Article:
By Blerim Abedini- The Institute for Security Studies and Development- Macedonia (ISSD)
- Banking transactions on the Balkan Peninsula may be called insecure, and it differs from the country where the transaction takes place. The integration of backward economies needs the implementation of security standards for the protection of competitive businesses. Also, workers’ salaries through banks require greater security due to the use of e-banking in repayment of public liabilities. Mr. Todor Tagarov, head of the “IT Security” section in Bulgaria has said that Bulgaria has protection in cyber related issues but other Balkans countries have not enough that protection.
The Balkans on cyber security have not achieved the right results. Different factors are affected here, while the first of them is the economy of the country. Macedonia lags behind in cyberspace from Croatia and Serbia. Banking transactions on the Balkan Peninsula may be called insecure, and it differs from the country where the transaction takes place. Cyber security is reciprocal with the volume of bank transactions. So even cyber defense has its own price. Dynamism in Western economies tends to spread to emerging economies as well. The integration of backward economies needs the implementation of security standards for the protection of competitive businesses. Also, workers’ salaries through banks require greater security due to the use of e-banking in repayment of public liabilities. The event that has repeatedly been repeated in Macedonia with stealing money from Macedonian citizens’ accounts is worrying. We are aware of how Bulgarian citizens have operated in Macedonia by withdrawing large amounts of money from banks in Macedonia. This happens almost every year. It should be noted that the aspect of administrative corruption has also helped these incidents.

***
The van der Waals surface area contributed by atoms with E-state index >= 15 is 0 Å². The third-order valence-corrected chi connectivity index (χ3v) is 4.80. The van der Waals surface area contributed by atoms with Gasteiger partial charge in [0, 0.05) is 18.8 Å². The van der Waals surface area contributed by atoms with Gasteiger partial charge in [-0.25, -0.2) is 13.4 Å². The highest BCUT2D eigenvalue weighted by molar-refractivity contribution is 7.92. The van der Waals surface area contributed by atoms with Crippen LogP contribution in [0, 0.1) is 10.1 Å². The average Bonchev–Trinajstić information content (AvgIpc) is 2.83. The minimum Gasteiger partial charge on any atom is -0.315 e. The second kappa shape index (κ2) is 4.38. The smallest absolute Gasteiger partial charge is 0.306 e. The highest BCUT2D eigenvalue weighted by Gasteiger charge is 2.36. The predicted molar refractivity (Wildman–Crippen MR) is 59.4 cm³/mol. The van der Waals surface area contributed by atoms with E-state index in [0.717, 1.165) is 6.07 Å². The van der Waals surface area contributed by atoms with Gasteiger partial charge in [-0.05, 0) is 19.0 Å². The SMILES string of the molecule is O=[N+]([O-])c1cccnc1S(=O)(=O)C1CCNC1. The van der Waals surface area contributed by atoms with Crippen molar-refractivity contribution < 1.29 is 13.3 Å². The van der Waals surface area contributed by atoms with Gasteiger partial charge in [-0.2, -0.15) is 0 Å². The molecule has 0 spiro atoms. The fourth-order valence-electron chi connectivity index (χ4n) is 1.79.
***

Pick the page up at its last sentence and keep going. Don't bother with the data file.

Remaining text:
These negative phenomena should be seen as low experience in the use of e-banking taking into account some of the criteria that are recommended in the seminars held for cyber security. There are debates and studies on cyber security in the Balkans, but there is also the need for institutional intervention to educate Internet users for the security they need from cyberattacks.
The most important international convention in the area of Cyber security is the 2001 CoE Convention on Cybercrime (also called the Budapest Convention). The Convention is signed by 54 countries from around the world and all the Western Balkan countries are part of the convention. The transfer of personal data and data protection issues are linked to the Council of Europe Convention for the Protection of Individuals with regard to Automatic Processing of Personal Data, signed by 47 states, by including Western Balkan countries. The Digital Agenda for Europe (DAE), adopted in May 2010, is one of the most important strategic documents of the EU. Inside DAE, the Digital Single Market Strategy is built on three pillars: better access to digital goods; an environment for digital networks and services to flourish; and maximising the growth of the digital economy.
In order to accomplish the given goals the EU’s first comprehensive policy document in this area , is the Cybersecurity Strategy. Its priorities are:
- Achieving cyber resilience; Drastically reducing cybercrime; Developing a cyber defence policy and capabilities related to the Common Security and Defence Policy (CSDP); Developing the industrial and technological resources for cybersecurity; Establishing a coherent international cyberspace policy for the EU and the promotion of core EU values.